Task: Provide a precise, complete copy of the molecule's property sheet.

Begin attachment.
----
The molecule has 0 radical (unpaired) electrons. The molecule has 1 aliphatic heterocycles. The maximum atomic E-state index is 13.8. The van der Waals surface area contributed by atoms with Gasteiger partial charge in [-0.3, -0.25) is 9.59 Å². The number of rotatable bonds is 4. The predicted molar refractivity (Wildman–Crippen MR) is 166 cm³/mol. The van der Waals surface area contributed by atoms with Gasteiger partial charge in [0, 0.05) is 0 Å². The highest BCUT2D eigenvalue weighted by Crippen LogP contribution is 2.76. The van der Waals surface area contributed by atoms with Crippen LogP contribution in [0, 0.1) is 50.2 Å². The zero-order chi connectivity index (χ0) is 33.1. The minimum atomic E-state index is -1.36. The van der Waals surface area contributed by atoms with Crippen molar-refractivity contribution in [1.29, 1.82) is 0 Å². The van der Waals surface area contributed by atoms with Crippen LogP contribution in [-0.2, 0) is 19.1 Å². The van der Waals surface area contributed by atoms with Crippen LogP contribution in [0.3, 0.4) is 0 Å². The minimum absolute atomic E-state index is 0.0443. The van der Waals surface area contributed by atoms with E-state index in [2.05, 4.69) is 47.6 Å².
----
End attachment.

The molecule has 0 radical (unpaired) electrons. The molecule has 1 aliphatic heterocycles. The maximum atomic E-state index is 13.8. The van der Waals surface area contributed by atoms with Gasteiger partial charge in [-0.3, -0.25) is 9.59 Å². The number of rotatable bonds is 4. The predicted molar refractivity (Wildman–Crippen MR) is 166 cm³/mol. The van der Waals surface area contributed by atoms with Gasteiger partial charge in [0, 0.05) is 0 Å². The highest BCUT2D eigenvalue weighted by Crippen LogP contribution is 2.76. The van der Waals surface area contributed by atoms with Crippen LogP contribution in [0, 0.1) is 50.2 Å². The zero-order chi connectivity index (χ0) is 33.1. The minimum atomic E-state index is -1.36. The van der Waals surface area contributed by atoms with Crippen molar-refractivity contribution in [1.29, 1.82) is 0 Å². The van der Waals surface area contributed by atoms with Crippen LogP contribution in [-0.2, 0) is 19.1 Å². The van der Waals surface area contributed by atoms with Crippen LogP contribution in [0.3, 0.4) is 0 Å². The minimum absolute atomic E-state index is 0.0443. The van der Waals surface area contributed by atoms with E-state index in [2.05, 4.69) is 47.6 Å².